Workshop with Professor Lea Stirling Wed, 09 Oct 2019 20:34:26 +0000 Researchers in Art History and Archaeology can expect to study old objects, but they may also find that they need to handle old data: Victorian-era publications, original excavation notebooks, or other archival records. These old sources can be tantalizing or frustrating in their brevity or the different expectations of recording (such as an 18-page article in 1903 summarizing the finds from 1200 Roman tombs Sousse, Tunisia). Outmoded assumptions about gender, class, or colonialism may be jarring but provide a good reminder of the intellectual filters through which objects and knowledge pass in reaching us. At the same time, old sources enrich research because they are the eyewitness account of early discoveries and monuments that often no longer exist. Digitization projects have made much early data more accessible. The researcher must seek information, consider social context, and attempt new synthesis to enrich current research. In this workshop, I use examples from my own research projects to explore the problems and rewards of working with old data.

Date: November 5th, 2019
Time: 12:00–1:00pm
Location: University Club, Room 212 (Institute for Research in the Humanities Seminar Room)

Please RSVP to if you would like to attend the workshop. All are welcome!

See the Center for Visual Cultures website for more information.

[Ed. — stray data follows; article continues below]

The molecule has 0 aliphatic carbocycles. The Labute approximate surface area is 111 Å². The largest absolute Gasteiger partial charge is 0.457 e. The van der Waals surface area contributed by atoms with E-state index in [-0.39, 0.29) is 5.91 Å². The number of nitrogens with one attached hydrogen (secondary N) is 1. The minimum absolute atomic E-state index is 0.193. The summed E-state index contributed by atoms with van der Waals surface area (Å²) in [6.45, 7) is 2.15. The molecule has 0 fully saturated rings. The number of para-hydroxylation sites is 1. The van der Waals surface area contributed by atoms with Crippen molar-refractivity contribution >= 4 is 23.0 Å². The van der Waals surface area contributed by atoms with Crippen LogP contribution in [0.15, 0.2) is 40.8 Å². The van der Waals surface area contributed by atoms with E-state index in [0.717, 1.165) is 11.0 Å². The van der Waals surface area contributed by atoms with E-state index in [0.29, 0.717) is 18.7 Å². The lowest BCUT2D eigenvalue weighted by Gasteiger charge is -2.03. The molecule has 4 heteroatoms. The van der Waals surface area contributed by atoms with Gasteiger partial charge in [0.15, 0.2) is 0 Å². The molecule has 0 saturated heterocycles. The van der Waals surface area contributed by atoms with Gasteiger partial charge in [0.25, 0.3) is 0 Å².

Matt Westerby to Join CASVA Mon, 07 Oct 2019 09:48:34 +0000 Starting in October, Matthew Westerby (Ph.D. 2017) will join the Center for Advanced Study in the Visual Arts (CASVA) in Washington, D.C., as a Postdoctoral Research Associate for Digital Projects. In addition to his responsibility for ongoing digital projects at CASVA, the two-year appointment will support his research on 12th century sculpture and manuscripts from monastic centers in the Eastern Pyrenees.

CFP: Library Architecture (due November 25, 2019) Sat, 05 Oct 2019 20:57:29 +0000 Call for Papers: Library Architecture in North America  (Workshop, Madison, WI, March 26–28th, 2020)

Department of Art History, Madison, WI, USA, March 26–28th, 2020
Submission Deadline: November 25th, 2019
Keynote Speaker: Kenneth Breisch, USC
Organizer: Maxi Schreiber (Darmstadt/UW-Madison), Post-Doctoral Fellow 2019–20

Click Here for a longer description of the call for papers.

Caption: James Hunt Library, North Caroline State University, Courtesy of Wikimedia Commons.

Faculty Spotlight: Thomas Dale “Race and Globalism in the Roman Empire and Medieval Venice: A Conversation” Sat, 05 Oct 2019 20:31:38 +0000 Professor Thomas Dale (Art History), with Professor Nandini Pandey (CANES), will participate for this Medieval Studies Brown-bag Research Colloquium. They will discuss research in progress and compare approaches to race and globalism in the Roman Empire and thirteenth-century Venice. Among the questions to be addressed are: How did these societies interact with and include diverse populations? How did they understand ethnic and racial difference? What are some visual and narrative ways they used to represent diversity, and what problems / questions do these raise?  What do we learn by comparing / contrasting these two case studies and what are the ramifications for our understanding of race and globalization today?